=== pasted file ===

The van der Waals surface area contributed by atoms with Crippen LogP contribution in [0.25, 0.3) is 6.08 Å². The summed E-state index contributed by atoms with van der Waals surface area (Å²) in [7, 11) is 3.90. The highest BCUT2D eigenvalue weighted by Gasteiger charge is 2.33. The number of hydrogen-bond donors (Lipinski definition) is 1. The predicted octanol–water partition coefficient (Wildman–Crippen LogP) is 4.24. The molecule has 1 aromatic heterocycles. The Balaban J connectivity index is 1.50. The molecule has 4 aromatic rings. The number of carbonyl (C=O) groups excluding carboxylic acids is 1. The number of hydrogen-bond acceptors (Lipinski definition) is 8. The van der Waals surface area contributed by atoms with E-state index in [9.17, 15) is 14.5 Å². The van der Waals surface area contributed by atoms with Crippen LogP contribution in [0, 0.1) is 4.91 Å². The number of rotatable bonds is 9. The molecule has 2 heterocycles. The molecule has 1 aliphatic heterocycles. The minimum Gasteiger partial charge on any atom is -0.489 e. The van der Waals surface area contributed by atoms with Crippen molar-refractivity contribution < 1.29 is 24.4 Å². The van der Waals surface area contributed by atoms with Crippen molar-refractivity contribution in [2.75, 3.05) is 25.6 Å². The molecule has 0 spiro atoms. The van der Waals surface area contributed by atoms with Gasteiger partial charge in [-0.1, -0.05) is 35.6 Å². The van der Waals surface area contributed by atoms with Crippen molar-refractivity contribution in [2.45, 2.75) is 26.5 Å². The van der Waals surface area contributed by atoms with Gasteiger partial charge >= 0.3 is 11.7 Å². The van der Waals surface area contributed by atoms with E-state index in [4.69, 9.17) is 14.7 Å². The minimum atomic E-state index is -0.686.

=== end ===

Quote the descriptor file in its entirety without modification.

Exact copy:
The van der Waals surface area contributed by atoms with Crippen LogP contribution in [0.25, 0.3) is 6.08 Å². The summed E-state index contributed by atoms with van der Waals surface area (Å²) in [7, 11) is 3.90. The highest BCUT2D eigenvalue weighted by Gasteiger charge is 2.33. The number of hydrogen-bond donors (Lipinski definition) is 1. The predicted octanol–water partition coefficient (Wildman–Crippen LogP) is 4.24. The molecule has 1 aromatic heterocycles. The Balaban J connectivity index is 1.50. The molecule has 4 aromatic rings. The number of carbonyl (C=O) groups excluding carboxylic acids is 1. The number of hydrogen-bond acceptors (Lipinski definition) is 8. The van der Waals surface area contributed by atoms with E-state index in [9.17, 15) is 14.5 Å². The van der Waals surface area contributed by atoms with Crippen LogP contribution in [0, 0.1) is 4.91 Å². The number of rotatable bonds is 9. The molecule has 2 heterocycles. The molecule has 1 aliphatic heterocycles. The minimum Gasteiger partial charge on any atom is -0.489 e. The van der Waals surface area contributed by atoms with Crippen molar-refractivity contribution < 1.29 is 24.4 Å². The van der Waals surface area contributed by atoms with Crippen molar-refractivity contribution in [2.75, 3.05) is 25.6 Å². The molecule has 0 spiro atoms. The van der Waals surface area contributed by atoms with Gasteiger partial charge in [-0.1, -0.05) is 35.6 Å². The van der Waals surface area contributed by atoms with Crippen molar-refractivity contribution in [2.45, 2.75) is 26.5 Å². The van der Waals surface area contributed by atoms with Gasteiger partial charge >= 0.3 is 11.7 Å². The van der Waals surface area contributed by atoms with E-state index in [4.69, 9.17) is 14.7 Å². The minimum atomic E-state index is -0.686.